Web Date: February 2, 2011
Vehicle Exchange Programs May Not Improve Climate
The U.S. Congress designed the "Cash for Clunkers" vehicle replacement program to stimulate the economy by supporting the automobile industry. Some proponents of the program also touted it as a way to mitigate climate change: Trading in old, gas-guzzling vehicles for more fuel-efficient cars, they said, would decrease greenhouse gas emissions. Now a study of a similar Japanese program reports that these car swap programs don't change passenger vehicles' contribution to climate change (Environ. Sci. Technol., DOI: 10.1021/es1034552).
"Cash for Clunkers," more formally known as the Car Allowance Rebate System, ran for about a month in 2009. It offered consumers a voucher worth between $3,500 and $4,500 when they traded in a vehicle with a fuel efficiency of 18 mpg or less for a new one with a better fuel economy. Japan's subsidy program ran for 18 months, and gave consumers up to the equivalent of $2,500 when they traded in a car older than 13 years for a new, more environmentally friendly vehicle.
Economist Shigemi Kagawa of Kyushu University, in Japan, industrial ecologist Sangwon Suh of the University of California, Santa Barbara, and colleagues decided to examine whether such programs could actually reduce total greenhouse gas emissions. They created a model to incorporate Japanese government and industry data on vehicles from 1990 to 2000, including vehicle sales, fuel efficiency, and how often cars are replaced, as well as the emissions generated by the production of the automobiles and of the fuel they consumed. The researchers found that an idealized program that replaces the entire passenger car fleet with fuel-efficient gas-electric hybrid cars would cut greenhouse gas emissions by at most 0.2%.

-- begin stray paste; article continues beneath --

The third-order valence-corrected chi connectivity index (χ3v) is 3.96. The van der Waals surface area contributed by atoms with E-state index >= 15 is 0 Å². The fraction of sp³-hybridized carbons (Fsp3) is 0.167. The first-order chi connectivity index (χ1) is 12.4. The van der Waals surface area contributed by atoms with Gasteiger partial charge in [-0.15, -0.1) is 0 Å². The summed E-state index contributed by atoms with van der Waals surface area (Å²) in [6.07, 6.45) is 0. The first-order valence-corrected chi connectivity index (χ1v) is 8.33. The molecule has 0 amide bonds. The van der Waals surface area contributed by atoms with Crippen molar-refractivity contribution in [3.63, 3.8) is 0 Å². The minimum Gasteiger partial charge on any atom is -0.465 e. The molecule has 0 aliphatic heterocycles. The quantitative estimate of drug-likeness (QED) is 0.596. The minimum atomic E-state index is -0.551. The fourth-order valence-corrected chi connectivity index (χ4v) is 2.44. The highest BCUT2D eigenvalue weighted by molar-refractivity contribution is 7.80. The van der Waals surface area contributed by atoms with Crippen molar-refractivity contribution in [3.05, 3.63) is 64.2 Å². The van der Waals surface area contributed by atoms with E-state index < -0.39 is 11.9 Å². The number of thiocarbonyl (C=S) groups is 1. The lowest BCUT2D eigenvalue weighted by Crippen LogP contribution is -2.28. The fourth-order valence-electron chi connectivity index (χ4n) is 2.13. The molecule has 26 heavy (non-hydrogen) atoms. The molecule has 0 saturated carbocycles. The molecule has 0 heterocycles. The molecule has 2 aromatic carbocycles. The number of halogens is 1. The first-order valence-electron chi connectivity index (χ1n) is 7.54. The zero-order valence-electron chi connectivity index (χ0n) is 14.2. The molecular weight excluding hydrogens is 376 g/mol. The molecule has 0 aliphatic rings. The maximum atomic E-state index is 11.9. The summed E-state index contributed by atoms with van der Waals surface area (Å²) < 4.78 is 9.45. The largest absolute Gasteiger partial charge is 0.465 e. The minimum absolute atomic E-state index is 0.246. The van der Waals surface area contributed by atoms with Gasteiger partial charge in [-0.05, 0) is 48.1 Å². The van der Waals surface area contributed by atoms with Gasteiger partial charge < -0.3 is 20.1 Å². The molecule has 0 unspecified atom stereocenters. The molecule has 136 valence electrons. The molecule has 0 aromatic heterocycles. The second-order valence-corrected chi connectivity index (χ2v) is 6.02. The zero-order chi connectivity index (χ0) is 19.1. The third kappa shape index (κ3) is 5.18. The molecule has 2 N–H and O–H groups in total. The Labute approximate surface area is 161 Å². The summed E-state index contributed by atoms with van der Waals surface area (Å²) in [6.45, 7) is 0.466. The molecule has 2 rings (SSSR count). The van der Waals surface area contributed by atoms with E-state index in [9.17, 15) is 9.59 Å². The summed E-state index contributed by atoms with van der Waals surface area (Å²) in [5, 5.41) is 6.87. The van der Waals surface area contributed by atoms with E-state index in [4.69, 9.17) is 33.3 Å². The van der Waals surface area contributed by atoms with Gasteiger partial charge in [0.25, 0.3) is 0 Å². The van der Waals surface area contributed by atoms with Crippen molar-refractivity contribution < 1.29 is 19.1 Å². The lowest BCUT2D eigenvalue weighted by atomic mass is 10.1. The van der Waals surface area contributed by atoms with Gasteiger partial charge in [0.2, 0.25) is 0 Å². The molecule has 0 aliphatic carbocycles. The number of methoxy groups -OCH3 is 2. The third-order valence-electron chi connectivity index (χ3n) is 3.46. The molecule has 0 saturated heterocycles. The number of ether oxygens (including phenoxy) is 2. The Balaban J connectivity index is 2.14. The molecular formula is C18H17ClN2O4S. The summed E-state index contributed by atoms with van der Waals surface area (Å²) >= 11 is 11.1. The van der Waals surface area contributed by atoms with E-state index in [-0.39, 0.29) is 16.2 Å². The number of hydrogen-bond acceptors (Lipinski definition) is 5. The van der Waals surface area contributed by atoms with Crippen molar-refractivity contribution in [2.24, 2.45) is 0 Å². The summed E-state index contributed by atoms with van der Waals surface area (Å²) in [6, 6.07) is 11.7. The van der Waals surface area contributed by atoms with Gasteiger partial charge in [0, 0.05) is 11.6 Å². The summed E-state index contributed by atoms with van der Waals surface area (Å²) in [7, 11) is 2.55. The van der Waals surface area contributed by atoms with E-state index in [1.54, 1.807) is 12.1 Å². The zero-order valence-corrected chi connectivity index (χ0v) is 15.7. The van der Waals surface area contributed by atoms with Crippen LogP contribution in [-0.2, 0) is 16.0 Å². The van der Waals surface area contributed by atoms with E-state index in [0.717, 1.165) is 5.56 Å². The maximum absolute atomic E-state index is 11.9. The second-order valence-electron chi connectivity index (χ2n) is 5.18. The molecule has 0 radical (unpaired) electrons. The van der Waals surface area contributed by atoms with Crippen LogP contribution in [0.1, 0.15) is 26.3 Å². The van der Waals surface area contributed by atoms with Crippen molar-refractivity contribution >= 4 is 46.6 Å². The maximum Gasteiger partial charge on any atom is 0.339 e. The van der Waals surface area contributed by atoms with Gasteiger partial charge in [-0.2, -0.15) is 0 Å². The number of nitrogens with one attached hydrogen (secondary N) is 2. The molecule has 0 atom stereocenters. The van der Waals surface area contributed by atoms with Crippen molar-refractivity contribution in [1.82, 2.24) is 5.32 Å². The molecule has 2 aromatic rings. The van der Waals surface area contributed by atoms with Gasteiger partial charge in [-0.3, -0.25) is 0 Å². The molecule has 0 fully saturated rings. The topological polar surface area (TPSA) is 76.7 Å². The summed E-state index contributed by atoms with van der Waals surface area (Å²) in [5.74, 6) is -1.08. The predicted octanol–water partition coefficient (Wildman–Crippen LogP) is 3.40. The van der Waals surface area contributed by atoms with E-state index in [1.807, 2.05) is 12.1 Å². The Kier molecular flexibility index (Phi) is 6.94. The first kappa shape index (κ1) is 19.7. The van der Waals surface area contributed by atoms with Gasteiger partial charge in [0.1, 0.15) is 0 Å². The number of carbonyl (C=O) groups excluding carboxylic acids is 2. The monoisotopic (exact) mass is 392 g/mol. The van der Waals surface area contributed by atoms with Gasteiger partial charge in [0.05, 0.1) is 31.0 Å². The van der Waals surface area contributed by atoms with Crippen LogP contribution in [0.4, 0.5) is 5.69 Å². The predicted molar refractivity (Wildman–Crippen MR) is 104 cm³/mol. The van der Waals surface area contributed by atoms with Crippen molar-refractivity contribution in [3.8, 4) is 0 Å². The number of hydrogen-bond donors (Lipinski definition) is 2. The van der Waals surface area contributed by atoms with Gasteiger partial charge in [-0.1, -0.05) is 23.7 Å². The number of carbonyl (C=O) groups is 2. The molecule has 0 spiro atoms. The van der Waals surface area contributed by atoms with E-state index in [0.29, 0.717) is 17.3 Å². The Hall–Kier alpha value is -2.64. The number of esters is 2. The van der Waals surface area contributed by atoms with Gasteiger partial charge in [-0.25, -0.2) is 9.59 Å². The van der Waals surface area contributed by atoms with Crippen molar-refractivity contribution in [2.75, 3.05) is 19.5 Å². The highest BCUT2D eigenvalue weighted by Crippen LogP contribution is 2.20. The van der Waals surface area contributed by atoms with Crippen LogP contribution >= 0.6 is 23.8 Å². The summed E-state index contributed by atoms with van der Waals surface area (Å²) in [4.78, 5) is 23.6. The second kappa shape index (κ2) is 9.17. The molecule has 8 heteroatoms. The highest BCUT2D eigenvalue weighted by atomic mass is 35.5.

That's because the replacement programs also would stimulate greenhouse gas production through manufacturing new cars, the researchers noted. In general, these emissions offset the greenhouse gas savings of the new, fuel-efficient car. In some cases, a car swap program could lead to an overall increase in emissions, if the program doesn't require high enough fuel economy standards in the new cars, Suh says.
To balance the manufacturing-related emissions with a one-year decrease in an old vehicle's lifespan, the new car's fuel efficiency would need to exceed that of the swapped older car by about 13%. In comparison, the annual rate of fuel efficiency improvement during the study period was only about 1%.
Deb Niemeier, a professor of civil and environmental engineering at the University of California, Davis, says the study is "really useful" because it reveals the complexity of how automobiles affect climate change. She adds that the study's somewhat counterintuitive conclusions should invigorate discussions of "what kinds of policies would get us a bigger bang for the buck."
The researchers suggest that more-effective policies would encourage a sharp increase in hybrid vehicle market share and an extension, rather than reduction, of vehicle lifespan.
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